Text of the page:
“My name is John Constantine. I’m the one who steps from the shadows, all trench coat and arrogance. I’ll drive your demons away, kick ‘em in the bollocks and spit on them when they’re down, leaving only a nod and a wink and a wisecrack.”
And so Constantine begins in earnest, its eponymous warlock now armed with a blood-blotched map of supernatural hotspots that Liv’s newfound scrying ability created before her abrupt departure, which will work as a handy plot generator for some time to come.
The producers’ last-minute decision to write out Liv out also left the show with another female lead to introduce, and as nobody will be even remotely surprised to learn, it turns out to be the mysterious artist glimpsed firing out Hellblazer cover art at the tail end of the pilot. Zed is an enigmatic young woman plagued by visions, many of which feature Constantine and thus convinced her he can offer her answers. Unlike Liv, she’s also a character imported from the comics, further legitimising the series with another link to its source material.
The necessary introduction causes the momentum built up by the pilot to stall slightly, but in the long run the decision should prove to be a wise one. Liv would most likely have acted as an audience surrogate, requiring regular explanations of both her developing abilities and the nature of the paranormal engagements, something for which Constantine would have absolutely no patience, and thus its inclusion (and therefore her presence) would ultimately ring hollow. Zed, on the other hand, while not as clued-up to the world of the supernatural as Constantine is, at least has a streak of independence that mark her as a more interesting character. Constantine is understandably reluctant to have anything to do with her on account of, “Everyone who puts their trust in me dies,” referring again to the high collateral of his allies (again making us wonder precisely what it is that makes Chas exempt) but her tenacity and refusal to take no for an answer mean she’ll be sticking around for a while.
Written by Rockne S O’Bannon (the creative mastermind behind Farscape and developer on the now substantially improved Defiance), The Darkness Beneath takes place in a Welsh mining town in rural Pennsylvania, encouragingly indicating that apparently not all of the US believes Cymru to be a concave vestigial stump of Shropshire. The town’s miners have been dying in mysterious circumstances, the most recent in a cascade of flame from a showerhead. The greedy mining bosses have been ordering the miners to tunnel into, “Where mortal man has no rightful place” (as Constantine poetically describes it) and have unleashed something ancient and deadly that seeks to reclaim the earth from the intruding humans. To its credit, the show doesn’t go down the route of standard or commonly known legendary creatures, incorporating into the plot the coblynau, a fae knocking spirit from the Welsh branch of Celtic folklore, too obscure to be even name checked in the mythological melting pot that is Lost Girl.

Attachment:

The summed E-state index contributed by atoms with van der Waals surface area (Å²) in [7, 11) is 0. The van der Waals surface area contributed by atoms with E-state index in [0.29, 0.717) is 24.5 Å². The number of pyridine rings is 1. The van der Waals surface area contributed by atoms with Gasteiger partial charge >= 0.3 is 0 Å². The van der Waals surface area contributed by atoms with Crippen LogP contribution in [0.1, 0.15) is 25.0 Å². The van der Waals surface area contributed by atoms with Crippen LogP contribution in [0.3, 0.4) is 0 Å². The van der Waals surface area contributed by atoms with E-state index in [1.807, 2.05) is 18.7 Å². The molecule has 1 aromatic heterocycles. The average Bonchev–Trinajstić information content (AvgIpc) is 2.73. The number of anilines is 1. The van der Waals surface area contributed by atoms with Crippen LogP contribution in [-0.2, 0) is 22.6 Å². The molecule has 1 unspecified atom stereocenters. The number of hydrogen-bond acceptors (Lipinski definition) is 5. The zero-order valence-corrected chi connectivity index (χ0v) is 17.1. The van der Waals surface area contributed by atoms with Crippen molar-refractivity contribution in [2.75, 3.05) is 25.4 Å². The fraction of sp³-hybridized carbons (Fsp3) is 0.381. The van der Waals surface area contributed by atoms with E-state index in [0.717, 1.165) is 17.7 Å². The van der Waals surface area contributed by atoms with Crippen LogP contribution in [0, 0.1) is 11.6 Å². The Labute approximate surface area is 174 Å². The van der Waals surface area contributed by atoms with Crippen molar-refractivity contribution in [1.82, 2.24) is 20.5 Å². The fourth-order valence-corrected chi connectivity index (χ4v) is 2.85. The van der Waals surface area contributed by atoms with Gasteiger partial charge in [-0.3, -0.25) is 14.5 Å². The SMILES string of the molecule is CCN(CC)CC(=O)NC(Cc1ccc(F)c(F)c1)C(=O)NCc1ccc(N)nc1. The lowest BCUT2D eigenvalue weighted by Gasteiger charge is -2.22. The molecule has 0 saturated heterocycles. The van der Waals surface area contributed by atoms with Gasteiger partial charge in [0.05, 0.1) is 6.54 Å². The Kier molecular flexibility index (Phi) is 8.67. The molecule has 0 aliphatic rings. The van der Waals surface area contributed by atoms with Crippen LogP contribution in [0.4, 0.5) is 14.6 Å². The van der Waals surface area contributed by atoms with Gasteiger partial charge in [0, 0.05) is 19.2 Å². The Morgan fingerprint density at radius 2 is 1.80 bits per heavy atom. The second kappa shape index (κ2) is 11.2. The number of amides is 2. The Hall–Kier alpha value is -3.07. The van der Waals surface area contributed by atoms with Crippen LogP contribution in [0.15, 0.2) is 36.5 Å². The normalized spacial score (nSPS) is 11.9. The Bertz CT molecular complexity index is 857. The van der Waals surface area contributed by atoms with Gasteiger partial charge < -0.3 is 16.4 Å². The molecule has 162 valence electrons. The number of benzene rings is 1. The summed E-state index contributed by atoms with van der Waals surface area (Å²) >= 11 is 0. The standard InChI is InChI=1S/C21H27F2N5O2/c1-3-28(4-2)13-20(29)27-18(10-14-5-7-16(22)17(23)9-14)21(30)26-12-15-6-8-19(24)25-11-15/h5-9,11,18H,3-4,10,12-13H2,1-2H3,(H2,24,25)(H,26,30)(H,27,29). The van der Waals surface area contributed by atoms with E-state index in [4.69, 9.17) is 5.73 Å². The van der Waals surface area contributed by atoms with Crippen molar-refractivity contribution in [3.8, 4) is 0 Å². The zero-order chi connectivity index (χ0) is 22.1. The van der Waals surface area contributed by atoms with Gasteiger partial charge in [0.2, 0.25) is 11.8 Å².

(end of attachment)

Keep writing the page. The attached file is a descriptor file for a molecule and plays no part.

Things progress in a fairly standard supernatural investigatory way without much in the way of distinction, apart from Constantine’s throwaway statement of, “There’s nothing blacker than gypsy magic,” being something of a misfire. As well as being a lazy stereotype, could it really be any worse than things like curses, necromancy, ritualistic sacrifice, Voodoo dolls or demon summoning?
On the surface, The Darkness Beneath is not entirely dissimilar to a standard monster-of-the-week episode of Supernatural, but whereas the Winchesters would most likely address the problem with decapitation or immolation, Constantine operates with far more guile and subtlety, defeating otherworldly dangers by first properly understanding their nature. This episode acts as a perfect case in point, where he ultimately resolves things with little more than a loquacious salutation and a spray-painted basic alchemical symbol.
Although the episode’s main purpose was to introduce Zed, it nevertheless ends with us not actually knowing anything about her, save for Constantine’s unconfirmed deduction that she’s running from something. With her evidently being far less deterred than Liv by the dangers of facing supernatural monsters, it’s entirely possible that the life she abandoned may have involved something not of the mortal realm, and may or may not be responsible for the visions plaguing her. Something we’ll hopefully get some exploration on in the next episode when the series should properly get underway.